THIS was my first encounter with anyone recognised as widely famous.
I was brought up in the Sussex coastal towns of Shoreham by Sea and Hove. They were years of endless summers and wide-eyed innocence.
At the time of meeting the as-yet undiscovered talent of Leo Sayer I was in sixth form in nearby Lancing and occasionally (and illegally) attended music nights at the Swiss Cottage public house in Shoreham. Often on stage for a few songs was the talented Mr Sayer – long curly hair above a T shirt and blue denim jeans and except for his unique voice unrecognisable from the Leo everyone later came to know.
The following summer I worked the vacation before going up to university at our local general infirmary: Southlands Hospital. It was hard graft but an enjoyable student job, full of lasting memories.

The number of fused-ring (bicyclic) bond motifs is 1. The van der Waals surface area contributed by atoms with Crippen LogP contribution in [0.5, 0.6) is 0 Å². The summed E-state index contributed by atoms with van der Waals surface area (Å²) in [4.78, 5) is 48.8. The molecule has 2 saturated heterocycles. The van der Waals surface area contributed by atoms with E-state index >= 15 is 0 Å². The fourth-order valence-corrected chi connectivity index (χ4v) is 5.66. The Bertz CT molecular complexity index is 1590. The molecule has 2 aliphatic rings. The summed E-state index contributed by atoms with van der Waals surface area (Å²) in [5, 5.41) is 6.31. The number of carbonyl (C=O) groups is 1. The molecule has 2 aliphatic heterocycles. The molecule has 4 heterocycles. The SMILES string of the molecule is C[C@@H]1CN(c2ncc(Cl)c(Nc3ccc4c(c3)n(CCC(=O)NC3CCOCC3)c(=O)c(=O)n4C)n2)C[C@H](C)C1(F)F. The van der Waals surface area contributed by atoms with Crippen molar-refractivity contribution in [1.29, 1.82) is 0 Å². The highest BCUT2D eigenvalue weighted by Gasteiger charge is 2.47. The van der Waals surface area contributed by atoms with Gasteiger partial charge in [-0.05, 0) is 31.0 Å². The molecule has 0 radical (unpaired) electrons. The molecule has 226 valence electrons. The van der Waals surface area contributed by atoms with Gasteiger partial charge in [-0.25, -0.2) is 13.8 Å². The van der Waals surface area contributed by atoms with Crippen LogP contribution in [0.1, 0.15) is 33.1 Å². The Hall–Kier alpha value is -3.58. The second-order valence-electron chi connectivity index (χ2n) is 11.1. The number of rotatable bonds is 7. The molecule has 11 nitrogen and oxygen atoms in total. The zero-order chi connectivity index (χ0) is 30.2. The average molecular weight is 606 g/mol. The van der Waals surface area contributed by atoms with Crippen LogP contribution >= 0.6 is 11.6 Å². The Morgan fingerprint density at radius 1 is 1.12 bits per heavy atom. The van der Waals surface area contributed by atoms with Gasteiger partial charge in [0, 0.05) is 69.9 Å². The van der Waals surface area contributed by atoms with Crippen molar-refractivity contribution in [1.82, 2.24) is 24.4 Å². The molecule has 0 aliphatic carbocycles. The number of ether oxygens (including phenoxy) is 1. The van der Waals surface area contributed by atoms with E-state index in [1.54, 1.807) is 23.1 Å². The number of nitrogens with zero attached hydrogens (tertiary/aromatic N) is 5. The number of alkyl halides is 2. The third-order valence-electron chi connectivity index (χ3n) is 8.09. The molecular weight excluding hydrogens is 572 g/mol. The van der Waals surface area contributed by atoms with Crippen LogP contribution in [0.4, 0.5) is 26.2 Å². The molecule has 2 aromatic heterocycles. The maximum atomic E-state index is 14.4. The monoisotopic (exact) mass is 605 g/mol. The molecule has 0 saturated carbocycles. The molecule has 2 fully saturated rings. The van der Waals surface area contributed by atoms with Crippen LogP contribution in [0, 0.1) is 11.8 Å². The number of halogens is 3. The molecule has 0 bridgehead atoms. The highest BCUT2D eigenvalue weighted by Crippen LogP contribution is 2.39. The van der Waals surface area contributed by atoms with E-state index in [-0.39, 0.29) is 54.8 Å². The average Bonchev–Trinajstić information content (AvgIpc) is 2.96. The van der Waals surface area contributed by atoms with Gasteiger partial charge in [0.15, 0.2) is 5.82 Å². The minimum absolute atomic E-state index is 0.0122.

No memory is sharper than in the week I started, when walking past me in a corridor outside Ward E and pushing a patient in a wheelchair was Mr Sayer!
On returning to the ward, and full of curiosity, I immediately asked after him. After all, what was a pub singer doing working in my local hospital?
“Oh that will be Gerry,” the staff nurse Cherry volunteered with a dismissive shrug.
“He sings a bit and I hear he is quite good,” she added.
“I know,” I replied, “I’ve heard him!”
Back home, my mum, who was a nurse at the same hospital, confirmed that Gerry had worked alongside her as a porter for quite some time.
A few months later Leo (real name Gerard) Sayer premiered two of his songs on my favourite TV show The Old Grey Whistle Test and soon after enjoyed a huge chart hit with the single The Show Must Go On.
I and many other teenagers from our local town bought his first album Silverbird. The rest as they say is history… but I can genuinely say I knew someone BEFORE they were famous!